Tag Archives: Kindness

April the Fool and the Psychic©

Back in April, 2015 I wrote a humor column titled “April the Fool.”
The column dealt with April Van Planton and his onery mother Lavida. Lavida and her husband had had six children and didn’t want any more. She went to the doctor for a pain in her stomach. When she was told she was pregnant, Lavida called the physician a “stupid old sawbones,” and smacked him in the head with her purse.
After the doctor’s diagnosis, Lavida made an appointment for a second opinion. This time she called the studio of Swami Samantha, a young psychic who just opened a practice in Letongaloosa.
“You’re not pregnant,” said the psychic.
“Then why do I have this pain?”
` “Do you drink orange juice?”
“Sure, every day for breakfast .”
“Switch to cranberry juice, and the pain will go away.”
Lavida switched to cranberry juice, and she did feel a lot better.
But nine months later she delivered a nine-pound baby boy.
The birth made Lavida so angry that she named the baby April. She chose that sissy name because she wanted April to be teased. She hoped he’d develop a mean streak, when he grew up. She wanted him to get into fistfights with his tormentors.
But April didn’t grow up to have a mean streak He grew up to be bright, kind and friendly. Everybody in town doted on him.
That drove Lavida nuts.
“You’re a fool, April,” she’d say.
“Yes, ma’am,” he’d say.
That drove Lavida even more nuts.
“You’re a stupid, no good, worthless bum,” she’d yell.
“I’m sorry, Momma,” he’d say. “I’ll try to be better.”
April studied hard. He got top grades even though Lavida insisted that he work long hours after school and on weekends.
When that failed to break April’s spirit, his mother gave up trying to ruin his life. Lavida died not long after that, a bitter and disillusioned woman.
In high school April aced the ACT and SAT exams. Top universities offered him four-year full-ride scholarships. April attended Harvard and graduated with a degree in business. He became CEO of a large company by the age of 30. After a successful career April retired and became an acclaimed motivational speaker.
One day Ted Palmer, president of the Letongaloosa Chamber of Commerce, saw April’s picture on the cover of a top flight business magazine. Ted had been one grade behind April in high school. On a whim Ted called the firm that booked April’s appearances and asked how much it would cost to have April speak at the chamber’s annual banquet.
“Mr. Van Planton’s fee for one speech is $50,000, unless you are a charitable organization,” said the person on the phone, “in which case it’s free. But he’s booked for charitable speeches through October, 2020”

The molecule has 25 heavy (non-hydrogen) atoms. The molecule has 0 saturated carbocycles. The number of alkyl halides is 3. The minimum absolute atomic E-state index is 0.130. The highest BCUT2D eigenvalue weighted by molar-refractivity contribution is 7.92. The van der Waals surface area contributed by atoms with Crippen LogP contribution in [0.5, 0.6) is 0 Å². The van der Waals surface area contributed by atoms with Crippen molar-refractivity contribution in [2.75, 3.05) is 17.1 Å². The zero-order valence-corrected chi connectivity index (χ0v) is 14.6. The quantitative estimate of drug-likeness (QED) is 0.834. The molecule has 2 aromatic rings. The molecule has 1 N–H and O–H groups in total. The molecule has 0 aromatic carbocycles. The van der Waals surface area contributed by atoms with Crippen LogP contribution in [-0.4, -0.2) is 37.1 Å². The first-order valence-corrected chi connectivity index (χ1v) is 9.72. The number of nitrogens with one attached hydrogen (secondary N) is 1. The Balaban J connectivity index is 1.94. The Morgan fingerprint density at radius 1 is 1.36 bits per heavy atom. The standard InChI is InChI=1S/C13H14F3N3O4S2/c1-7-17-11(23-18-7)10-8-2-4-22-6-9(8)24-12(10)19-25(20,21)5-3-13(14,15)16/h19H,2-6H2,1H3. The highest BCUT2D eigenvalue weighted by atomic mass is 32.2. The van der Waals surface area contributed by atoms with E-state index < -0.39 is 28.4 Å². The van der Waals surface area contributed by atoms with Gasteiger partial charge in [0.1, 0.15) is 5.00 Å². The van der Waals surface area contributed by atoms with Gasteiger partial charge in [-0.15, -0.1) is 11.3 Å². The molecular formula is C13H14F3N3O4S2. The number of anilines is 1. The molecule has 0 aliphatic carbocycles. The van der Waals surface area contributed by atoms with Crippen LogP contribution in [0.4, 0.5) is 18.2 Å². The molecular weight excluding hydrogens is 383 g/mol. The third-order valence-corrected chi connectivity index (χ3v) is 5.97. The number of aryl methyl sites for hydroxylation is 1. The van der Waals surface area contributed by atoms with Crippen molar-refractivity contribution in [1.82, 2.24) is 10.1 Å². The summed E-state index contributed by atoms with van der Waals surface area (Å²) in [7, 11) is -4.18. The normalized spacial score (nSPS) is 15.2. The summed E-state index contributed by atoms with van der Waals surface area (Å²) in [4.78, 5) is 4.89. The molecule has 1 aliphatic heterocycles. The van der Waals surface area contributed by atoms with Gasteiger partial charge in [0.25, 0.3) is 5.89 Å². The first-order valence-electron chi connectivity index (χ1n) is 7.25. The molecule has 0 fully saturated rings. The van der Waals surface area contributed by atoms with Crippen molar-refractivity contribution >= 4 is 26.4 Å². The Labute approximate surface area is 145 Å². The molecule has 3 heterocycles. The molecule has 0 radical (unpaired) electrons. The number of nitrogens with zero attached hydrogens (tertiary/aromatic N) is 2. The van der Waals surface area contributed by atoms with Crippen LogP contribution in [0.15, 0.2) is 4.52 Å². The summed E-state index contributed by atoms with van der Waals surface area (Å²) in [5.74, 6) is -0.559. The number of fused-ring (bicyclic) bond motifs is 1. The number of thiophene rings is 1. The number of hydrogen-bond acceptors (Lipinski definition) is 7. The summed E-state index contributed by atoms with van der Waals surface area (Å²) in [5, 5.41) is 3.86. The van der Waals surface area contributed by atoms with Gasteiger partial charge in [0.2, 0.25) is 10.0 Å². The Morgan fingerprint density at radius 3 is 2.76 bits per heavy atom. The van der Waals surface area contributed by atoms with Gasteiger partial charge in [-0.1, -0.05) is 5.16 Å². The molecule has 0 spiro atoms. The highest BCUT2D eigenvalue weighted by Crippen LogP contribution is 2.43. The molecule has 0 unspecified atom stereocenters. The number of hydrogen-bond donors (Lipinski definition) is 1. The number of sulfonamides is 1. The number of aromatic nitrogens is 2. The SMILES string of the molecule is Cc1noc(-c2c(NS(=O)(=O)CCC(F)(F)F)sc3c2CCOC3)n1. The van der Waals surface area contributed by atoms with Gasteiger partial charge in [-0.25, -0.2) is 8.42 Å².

Ted Palmer thanked her and hung up. The phone rang a few minutes later. It was April himself.
“Ted, I’d love to speak at your banquet for free,” he said.
Interest was so high that the Chamber of Commerce invited the public to attend April’s speech, and booked the largest auditorium in Letongaloosa for the event. April told Ted he wanted to approach to the microphone without introduction.
“Good evening, ladies and gentlemen,” he said, “I’m April, the Fool.”
He got a standing ovation before he could even begin his speech—and, of course, another standing ovation after he’d finished.
April stayed in town after the speech. He wanted to meet the psychic who had had such an impact on his life. April had his executive assistant call in the appointment. The assistant requested a “back door, back room” psychic reading for an out-of-town visitor named Thomas Forman. The psychic’s reputation was wide spread, and she frequently did readings for out of town clients.
Wearing a hat and a raincoat with the collar turned up, April rapped on the back door of the psychic’s studio.
“Good afternoon, Mr. Forman, I’m Swami Samantha,” said the psychic.
“And I’m April the Fool.”
There was a long silence.
Then April said, “If you are free, I’d like to take you to dinner to thank you for all you did for me.”
-30-

Dr. Larry day is a retired J-School professor turned humor writer. His book, Day Dreaming: Tales From the Fourth Dementia is available for purchase via his website: http://www.daydreaming.co

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Eloise and the “Kindness” Phenomenon©

Longtime readers of this column will remember Eloise Simplekins in “Eloise Calls the Robo Callers,” and in “Packin Light Heat”. For those who haven’t met Eloise, following is an introduction to her from previous columns: